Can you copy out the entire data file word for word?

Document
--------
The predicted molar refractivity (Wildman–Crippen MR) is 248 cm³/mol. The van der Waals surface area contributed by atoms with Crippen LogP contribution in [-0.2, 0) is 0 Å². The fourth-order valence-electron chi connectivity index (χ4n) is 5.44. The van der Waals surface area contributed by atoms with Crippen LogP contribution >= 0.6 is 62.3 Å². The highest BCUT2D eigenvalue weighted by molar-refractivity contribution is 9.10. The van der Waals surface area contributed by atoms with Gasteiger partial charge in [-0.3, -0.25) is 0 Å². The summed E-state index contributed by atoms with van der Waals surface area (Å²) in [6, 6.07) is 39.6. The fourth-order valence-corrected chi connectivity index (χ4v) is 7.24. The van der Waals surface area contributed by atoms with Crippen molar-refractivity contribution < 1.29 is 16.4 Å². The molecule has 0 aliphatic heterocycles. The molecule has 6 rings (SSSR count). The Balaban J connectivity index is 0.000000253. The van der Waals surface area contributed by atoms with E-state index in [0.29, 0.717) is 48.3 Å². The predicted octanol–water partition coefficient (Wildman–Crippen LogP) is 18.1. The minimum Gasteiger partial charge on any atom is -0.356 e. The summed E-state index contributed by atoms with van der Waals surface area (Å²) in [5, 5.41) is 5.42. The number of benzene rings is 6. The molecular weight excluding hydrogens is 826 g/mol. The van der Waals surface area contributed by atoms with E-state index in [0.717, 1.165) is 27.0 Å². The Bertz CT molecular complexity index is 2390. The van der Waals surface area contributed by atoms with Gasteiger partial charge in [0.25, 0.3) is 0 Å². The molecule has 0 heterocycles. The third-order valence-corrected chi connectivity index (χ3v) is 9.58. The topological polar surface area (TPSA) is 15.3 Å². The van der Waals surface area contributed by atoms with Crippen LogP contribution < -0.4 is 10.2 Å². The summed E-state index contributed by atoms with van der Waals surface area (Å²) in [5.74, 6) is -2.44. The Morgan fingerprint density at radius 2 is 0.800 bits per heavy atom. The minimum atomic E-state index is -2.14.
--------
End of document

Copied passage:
The predicted molar refractivity (Wildman–Crippen MR) is 248 cm³/mol. The van der Waals surface area contributed by atoms with Crippen LogP contribution in [-0.2, 0) is 0 Å². The fourth-order valence-electron chi connectivity index (χ4n) is 5.44. The van der Waals surface area contributed by atoms with Crippen LogP contribution >= 0.6 is 62.3 Å². The highest BCUT2D eigenvalue weighted by molar-refractivity contribution is 9.10. The van der Waals surface area contributed by atoms with Gasteiger partial charge in [-0.3, -0.25) is 0 Å². The summed E-state index contributed by atoms with van der Waals surface area (Å²) in [6, 6.07) is 39.6. The fourth-order valence-corrected chi connectivity index (χ4v) is 7.24. The van der Waals surface area contributed by atoms with Crippen molar-refractivity contribution < 1.29 is 16.4 Å². The molecule has 0 aliphatic heterocycles. The molecule has 6 rings (SSSR count). The Balaban J connectivity index is 0.000000253. The van der Waals surface area contributed by atoms with E-state index in [0.29, 0.717) is 48.3 Å². The predicted octanol–water partition coefficient (Wildman–Crippen LogP) is 18.1. The minimum Gasteiger partial charge on any atom is -0.356 e. The summed E-state index contributed by atoms with van der Waals surface area (Å²) in [5, 5.41) is 5.42. The number of benzene rings is 6. The molecular weight excluding hydrogens is 826 g/mol. The van der Waals surface area contributed by atoms with E-state index in [0.717, 1.165) is 27.0 Å². The Bertz CT molecular complexity index is 2390. The van der Waals surface area contributed by atoms with Gasteiger partial charge in [0.25, 0.3) is 0 Å². The molecule has 0 heterocycles. The third-order valence-corrected chi connectivity index (χ3v) is 9.58. The topological polar surface area (TPSA) is 15.3 Å². The van der Waals surface area contributed by atoms with Crippen LogP contribution < -0.4 is 10.2 Å². The summed E-state index contributed by atoms with van der Waals surface area (Å²) in [5.74, 6) is -2.44. The Morgan fingerprint density at radius 2 is 0.800 bits per heavy atom. The minimum atomic E-state index is -2.14.